• the additional cooler 28 to effectively take away heat from the working gas at its maximum density and compression heating.
  • Further rotation of the output shaft 7 (FIG. 31) causes the faces of the pistons 5 and 6 to close on the one side and to move apart on the other. At the same time,
    • in the instant subchamber "1", there occurs the expansion stroke as the working gas expands due to heating in the heater 25;
    • high-temperature exhaust gases pass from the subchamber "2" to the subchamber "3" via the regenerator 26 and the cooler 27 of exhaust gases. In the process, the exhaust gases first carry off their initial high temperature to the working gas entering the heater 25 and then are cooled in the cooler 27 of exhaust gases.
    • precooled exhaust gases flow from the subchamber "4" to the subchamber "5" via the additional cooler 28 where their temperature further decreased;
    • the working gas cooled in the cooler 27 of exhaust gases and the additional cooler 28 is compressed in the subchamber "6" with the minimal mechanical energy consumption for the compression of the gas.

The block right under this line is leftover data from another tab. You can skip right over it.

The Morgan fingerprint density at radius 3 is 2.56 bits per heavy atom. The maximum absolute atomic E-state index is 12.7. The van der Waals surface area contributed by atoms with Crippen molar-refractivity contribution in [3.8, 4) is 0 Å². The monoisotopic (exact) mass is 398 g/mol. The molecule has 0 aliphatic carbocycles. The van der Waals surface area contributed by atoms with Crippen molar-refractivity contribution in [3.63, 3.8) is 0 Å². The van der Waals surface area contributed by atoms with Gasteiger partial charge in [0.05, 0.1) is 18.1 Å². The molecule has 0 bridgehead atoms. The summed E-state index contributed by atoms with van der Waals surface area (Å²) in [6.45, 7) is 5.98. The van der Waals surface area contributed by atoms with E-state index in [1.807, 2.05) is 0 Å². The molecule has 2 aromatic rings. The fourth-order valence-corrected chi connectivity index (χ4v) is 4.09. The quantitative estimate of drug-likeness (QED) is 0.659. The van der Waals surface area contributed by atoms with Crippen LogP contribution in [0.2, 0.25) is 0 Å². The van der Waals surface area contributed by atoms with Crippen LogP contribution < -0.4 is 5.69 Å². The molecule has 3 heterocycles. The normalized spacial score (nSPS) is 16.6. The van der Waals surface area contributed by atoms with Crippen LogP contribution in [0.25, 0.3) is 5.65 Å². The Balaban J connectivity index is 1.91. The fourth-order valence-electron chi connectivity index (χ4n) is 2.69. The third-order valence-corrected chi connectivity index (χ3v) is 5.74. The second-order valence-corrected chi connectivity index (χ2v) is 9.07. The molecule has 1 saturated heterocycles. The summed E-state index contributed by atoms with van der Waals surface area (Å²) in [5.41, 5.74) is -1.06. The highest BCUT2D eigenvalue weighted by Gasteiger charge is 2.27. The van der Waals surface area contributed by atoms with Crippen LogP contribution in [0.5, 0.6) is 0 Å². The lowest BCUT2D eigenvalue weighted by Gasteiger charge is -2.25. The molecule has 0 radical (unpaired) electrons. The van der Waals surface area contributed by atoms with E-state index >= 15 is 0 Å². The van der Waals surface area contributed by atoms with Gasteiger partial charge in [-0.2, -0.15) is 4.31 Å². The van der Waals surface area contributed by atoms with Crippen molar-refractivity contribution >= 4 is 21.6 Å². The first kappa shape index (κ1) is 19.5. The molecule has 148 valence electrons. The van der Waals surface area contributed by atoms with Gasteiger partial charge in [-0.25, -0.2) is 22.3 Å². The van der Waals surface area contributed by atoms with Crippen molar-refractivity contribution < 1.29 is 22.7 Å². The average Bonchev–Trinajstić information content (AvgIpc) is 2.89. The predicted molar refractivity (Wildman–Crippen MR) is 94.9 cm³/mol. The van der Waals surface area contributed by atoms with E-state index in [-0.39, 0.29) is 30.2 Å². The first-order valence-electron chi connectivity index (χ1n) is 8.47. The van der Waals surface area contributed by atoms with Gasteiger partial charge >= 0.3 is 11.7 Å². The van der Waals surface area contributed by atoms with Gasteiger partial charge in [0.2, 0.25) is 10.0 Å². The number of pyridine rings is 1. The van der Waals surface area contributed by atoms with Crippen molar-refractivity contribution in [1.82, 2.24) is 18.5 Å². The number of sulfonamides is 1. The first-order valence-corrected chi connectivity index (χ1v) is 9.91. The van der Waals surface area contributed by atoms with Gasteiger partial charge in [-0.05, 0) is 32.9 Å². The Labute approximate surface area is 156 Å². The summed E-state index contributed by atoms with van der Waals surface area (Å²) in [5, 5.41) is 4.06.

• Further rotation of the output shaft 7 (FIG. 32) causes the faces of the pistons 5 and 6 continue to move apart on the one side and to come together on the other. At the same time,
    • the processes illustrated in FIG. 31 take place in the subchambers "1," "2," "3," "4," and "5;"
    • the working gas starts to flow from the subchamber "6" to the subchamber "1" to be then heated first in the regenerator 26, then in the heater 25.
  • Further rotation of the output shaft 7 (FIGS. 33 and 34) causes the faces of the pistons 5 and 6 continue to move apart on the one side and to come together on the other. At the same time,
    • the processes illustrated in FIG. 32 take place in the subchambers "1," "2," and "3."
    • the subchamber "4" diminishes until cut off the subchamber "5." As a result, pressure in the space common to both the subchamber "4" and the additional cooler 28 increases, while the temperature rise is limited to heat removal from the working gas in the additional cooler 28. In this way, mechanical energy losses are minimized in the engine when the working gas is subsequently compressed prior to its heating.